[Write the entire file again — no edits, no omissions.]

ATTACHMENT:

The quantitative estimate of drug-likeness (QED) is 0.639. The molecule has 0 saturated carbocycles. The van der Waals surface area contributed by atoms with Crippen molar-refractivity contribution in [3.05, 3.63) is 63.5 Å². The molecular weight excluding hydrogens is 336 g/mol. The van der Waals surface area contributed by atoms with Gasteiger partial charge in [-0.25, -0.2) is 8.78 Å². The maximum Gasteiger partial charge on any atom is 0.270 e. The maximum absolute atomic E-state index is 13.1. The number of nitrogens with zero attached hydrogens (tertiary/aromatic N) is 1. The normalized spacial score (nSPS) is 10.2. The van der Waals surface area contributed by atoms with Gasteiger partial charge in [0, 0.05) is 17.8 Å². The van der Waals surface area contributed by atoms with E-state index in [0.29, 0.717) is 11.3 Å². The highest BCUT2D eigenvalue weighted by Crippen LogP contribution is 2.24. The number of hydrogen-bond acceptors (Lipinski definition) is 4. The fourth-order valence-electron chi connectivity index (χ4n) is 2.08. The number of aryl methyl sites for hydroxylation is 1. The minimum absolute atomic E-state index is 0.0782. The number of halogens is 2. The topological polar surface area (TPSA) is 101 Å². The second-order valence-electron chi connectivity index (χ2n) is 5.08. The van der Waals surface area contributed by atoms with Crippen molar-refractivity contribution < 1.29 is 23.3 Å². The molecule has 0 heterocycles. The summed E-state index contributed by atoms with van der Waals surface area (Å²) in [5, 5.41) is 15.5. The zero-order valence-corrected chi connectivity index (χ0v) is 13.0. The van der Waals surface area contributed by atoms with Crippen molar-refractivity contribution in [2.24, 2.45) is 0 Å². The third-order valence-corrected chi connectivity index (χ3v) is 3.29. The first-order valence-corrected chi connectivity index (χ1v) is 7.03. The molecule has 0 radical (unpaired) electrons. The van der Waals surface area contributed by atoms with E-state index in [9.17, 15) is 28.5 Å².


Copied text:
The quantitative estimate of drug-likeness (QED) is 0.639. The molecule has 0 saturated carbocycles. The van der Waals surface area contributed by atoms with Crippen molar-refractivity contribution in [3.05, 3.63) is 63.5 Å². The molecular weight excluding hydrogens is 336 g/mol. The van der Waals surface area contributed by atoms with Gasteiger partial charge in [-0.25, -0.2) is 8.78 Å². The maximum Gasteiger partial charge on any atom is 0.270 e. The maximum absolute atomic E-state index is 13.1. The number of nitrogens with zero attached hydrogens (tertiary/aromatic N) is 1. The normalized spacial score (nSPS) is 10.2. The van der Waals surface area contributed by atoms with Gasteiger partial charge in [0, 0.05) is 17.8 Å². The van der Waals surface area contributed by atoms with E-state index in [0.29, 0.717) is 11.3 Å². The highest BCUT2D eigenvalue weighted by Crippen LogP contribution is 2.24. The number of hydrogen-bond acceptors (Lipinski definition) is 4. The fourth-order valence-electron chi connectivity index (χ4n) is 2.08. The number of aryl methyl sites for hydroxylation is 1. The minimum absolute atomic E-state index is 0.0782. The number of halogens is 2. The topological polar surface area (TPSA) is 101 Å². The second-order valence-electron chi connectivity index (χ2n) is 5.08. The van der Waals surface area contributed by atoms with Crippen molar-refractivity contribution < 1.29 is 23.3 Å². The molecule has 0 heterocycles. The summed E-state index contributed by atoms with van der Waals surface area (Å²) in [5, 5.41) is 15.5. The zero-order valence-corrected chi connectivity index (χ0v) is 13.0. The van der Waals surface area contributed by atoms with Crippen molar-refractivity contribution in [2.24, 2.45) is 0 Å². The third-order valence-corrected chi connectivity index (χ3v) is 3.29. The first-order valence-corrected chi connectivity index (χ1v) is 7.03. The molecule has 0 radical (unpaired) electrons. The van der Waals surface area contributed by atoms with E-state index in [9.17, 15) is 28.5 Å².